Question Mark: Dallas Mavericks
After a lot of trades and flip flopping of picks, the Mavericks ended up with Jared Cunningham (an attacking shooting guard from Oregon State), Bernard James (a 27-year-old center from Florida State) and Jae Crowder (a very undersized but tough “power forward” from Marquette). While I understand the need to put young pieces around Dirk with young in the hopes of rebuilding with Deron Williams, I’m not sold on Dallas’ selections. They’re not terrible selections and they could prove me wrong very easily, but for the time being, I need to see where the Mavericks’ offseason takes them.
Question Mark: Indiana Pacers
The Pacers had a tremendous season but fell short to the Heat because of two main reasons: 1) Roy Hibbert crawled into a deep dark hole and couldn’t be bothered despite Indiana’s enormous advantage in the paint (especially with Chris Bosh out) and 2) they didn’t have a consistent sixth man to help ease the pressure when their starters needed a breather. Indiana can’t do anything about Hibbert except hope he rises to the occasion next time, but they had power over the second part of that equation. Unfortunately, I don’t see Miles Plumlee as the answer to the bench problem. On a team with Tyler Hansbrough and Lou Amundson, why use your only pick in the draft for another unathletic rebounder who can’t score? In their defense though, they did get their hands on Orlando Johnson, a dynamic scorer from UC Santa Barbara who could be the exact lift off the bench the Pacers need. But for the moment, that hope remains uncertain.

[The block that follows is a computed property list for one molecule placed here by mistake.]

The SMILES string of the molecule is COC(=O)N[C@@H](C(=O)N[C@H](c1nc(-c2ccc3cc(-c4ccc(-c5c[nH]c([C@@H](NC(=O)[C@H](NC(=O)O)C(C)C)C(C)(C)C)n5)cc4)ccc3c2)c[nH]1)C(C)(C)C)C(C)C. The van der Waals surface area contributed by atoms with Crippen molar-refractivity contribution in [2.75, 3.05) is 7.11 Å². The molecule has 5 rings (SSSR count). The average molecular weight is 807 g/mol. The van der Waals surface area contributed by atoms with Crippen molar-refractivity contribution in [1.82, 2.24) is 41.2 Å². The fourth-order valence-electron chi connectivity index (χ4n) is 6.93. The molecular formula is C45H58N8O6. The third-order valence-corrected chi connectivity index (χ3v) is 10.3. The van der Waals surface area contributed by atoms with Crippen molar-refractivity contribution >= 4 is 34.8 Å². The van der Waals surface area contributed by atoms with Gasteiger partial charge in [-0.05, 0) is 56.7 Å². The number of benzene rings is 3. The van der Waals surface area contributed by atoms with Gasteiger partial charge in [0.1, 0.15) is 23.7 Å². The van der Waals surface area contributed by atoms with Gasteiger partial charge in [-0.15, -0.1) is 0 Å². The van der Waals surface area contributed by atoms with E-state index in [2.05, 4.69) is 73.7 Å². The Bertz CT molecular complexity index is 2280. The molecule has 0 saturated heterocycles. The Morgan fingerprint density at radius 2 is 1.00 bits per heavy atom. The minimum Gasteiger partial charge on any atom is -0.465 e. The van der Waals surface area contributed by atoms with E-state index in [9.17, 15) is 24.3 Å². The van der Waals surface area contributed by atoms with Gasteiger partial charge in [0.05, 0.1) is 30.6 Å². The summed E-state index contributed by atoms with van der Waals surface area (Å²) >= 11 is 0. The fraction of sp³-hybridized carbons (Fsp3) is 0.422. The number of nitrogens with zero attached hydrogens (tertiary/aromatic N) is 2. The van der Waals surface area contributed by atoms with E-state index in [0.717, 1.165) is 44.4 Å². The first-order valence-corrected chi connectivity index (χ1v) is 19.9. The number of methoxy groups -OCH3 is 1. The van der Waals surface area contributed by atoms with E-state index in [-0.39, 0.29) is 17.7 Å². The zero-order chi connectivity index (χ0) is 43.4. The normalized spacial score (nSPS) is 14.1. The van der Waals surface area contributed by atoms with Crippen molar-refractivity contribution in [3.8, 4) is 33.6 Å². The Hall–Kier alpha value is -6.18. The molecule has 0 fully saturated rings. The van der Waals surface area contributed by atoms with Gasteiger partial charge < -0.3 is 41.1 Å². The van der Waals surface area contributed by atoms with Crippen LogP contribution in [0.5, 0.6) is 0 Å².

Question Mark: Minnesota Timberwolves
With Ricky Rubio and Kevin Love to build around, the Timberwolves are one of the youngest and most promising squads of the future. Unfortunately, the 2012 draft did little to make that statement even stronger. I’ve always liked Robbie Hummel and I do think he can add points off the bench because he’s an elite shooter and a smart player. Unfortunately, I don’t think he’ll be enough to raise the Timberwolves to the next level. Hummel has pretty much reached his peak (or will soon enough) and the Wolves really could have benefitted from a better spot than the 58th pick of the draft.
Question Mark: Denver Nuggets
The Nuggets are usually very good about their draft picks (Kenneth Faried is going to be a beast next year), but this year raised more than a few doubts. Nuggets fans are usually pretty accepting and trusting of their management, but I have to question the drafting of so many foreign players who haven’t proven they can play at an NBA level. Denver took Evan Fournier of France and Izzet Turkyilmaz of Turkey, who both have many areas they need to improve. However, the Nuggets also took Quincy Miller from Baylor, who could be quite the steal if he stays healthy. Nuggets fans trust their management and it usually pays off, but I need to see more before I can say it was another successful draft for Denver.
Question Mark: Cleveland Cavaliers